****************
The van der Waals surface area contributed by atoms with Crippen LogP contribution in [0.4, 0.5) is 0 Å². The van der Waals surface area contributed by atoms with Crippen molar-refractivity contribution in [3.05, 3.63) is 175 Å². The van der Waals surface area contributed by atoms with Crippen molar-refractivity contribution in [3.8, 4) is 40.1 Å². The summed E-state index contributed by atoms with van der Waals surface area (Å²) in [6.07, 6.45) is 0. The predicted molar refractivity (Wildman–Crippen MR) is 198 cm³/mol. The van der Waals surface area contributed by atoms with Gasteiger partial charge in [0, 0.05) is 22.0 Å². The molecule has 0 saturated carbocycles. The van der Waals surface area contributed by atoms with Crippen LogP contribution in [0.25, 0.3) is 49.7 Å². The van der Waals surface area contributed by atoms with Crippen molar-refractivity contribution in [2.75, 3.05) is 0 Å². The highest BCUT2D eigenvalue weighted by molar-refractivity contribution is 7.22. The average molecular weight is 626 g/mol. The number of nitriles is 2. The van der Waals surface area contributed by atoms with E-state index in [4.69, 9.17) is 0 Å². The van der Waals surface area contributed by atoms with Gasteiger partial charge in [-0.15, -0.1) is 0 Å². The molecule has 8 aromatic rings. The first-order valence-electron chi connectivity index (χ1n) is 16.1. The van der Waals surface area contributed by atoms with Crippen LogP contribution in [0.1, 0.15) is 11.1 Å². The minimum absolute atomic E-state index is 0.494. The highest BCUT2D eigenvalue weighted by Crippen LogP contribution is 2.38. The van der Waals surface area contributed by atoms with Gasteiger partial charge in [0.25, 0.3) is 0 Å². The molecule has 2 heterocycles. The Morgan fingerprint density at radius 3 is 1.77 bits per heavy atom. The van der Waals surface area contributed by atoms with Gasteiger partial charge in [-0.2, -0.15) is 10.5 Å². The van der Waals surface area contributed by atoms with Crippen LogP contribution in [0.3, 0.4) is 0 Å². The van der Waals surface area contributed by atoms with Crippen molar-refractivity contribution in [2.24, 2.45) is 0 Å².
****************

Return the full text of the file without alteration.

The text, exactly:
The van der Waals surface area contributed by atoms with Crippen LogP contribution in [0.4, 0.5) is 0 Å². The van der Waals surface area contributed by atoms with Crippen molar-refractivity contribution in [3.05, 3.63) is 175 Å². The van der Waals surface area contributed by atoms with Crippen molar-refractivity contribution in [3.8, 4) is 40.1 Å². The summed E-state index contributed by atoms with van der Waals surface area (Å²) in [6.07, 6.45) is 0. The predicted molar refractivity (Wildman–Crippen MR) is 198 cm³/mol. The van der Waals surface area contributed by atoms with Gasteiger partial charge in [0, 0.05) is 22.0 Å². The molecule has 0 saturated carbocycles. The van der Waals surface area contributed by atoms with Crippen LogP contribution in [0.25, 0.3) is 49.7 Å². The van der Waals surface area contributed by atoms with Crippen molar-refractivity contribution in [2.75, 3.05) is 0 Å². The highest BCUT2D eigenvalue weighted by molar-refractivity contribution is 7.22. The average molecular weight is 626 g/mol. The number of nitriles is 2. The van der Waals surface area contributed by atoms with E-state index in [4.69, 9.17) is 0 Å². The van der Waals surface area contributed by atoms with Gasteiger partial charge in [-0.15, -0.1) is 0 Å². The molecule has 8 aromatic rings. The first-order valence-electron chi connectivity index (χ1n) is 16.1. The van der Waals surface area contributed by atoms with Crippen LogP contribution in [0.1, 0.15) is 11.1 Å². The minimum absolute atomic E-state index is 0.494. The highest BCUT2D eigenvalue weighted by Crippen LogP contribution is 2.38. The van der Waals surface area contributed by atoms with Gasteiger partial charge in [0.25, 0.3) is 0 Å². The molecule has 2 heterocycles. The Morgan fingerprint density at radius 3 is 1.77 bits per heavy atom. The van der Waals surface area contributed by atoms with Gasteiger partial charge in [-0.2, -0.15) is 10.5 Å². The van der Waals surface area contributed by atoms with Crippen LogP contribution in [0.3, 0.4) is 0 Å². The van der Waals surface area contributed by atoms with Crippen molar-refractivity contribution in [2.24, 2.45) is 0 Å².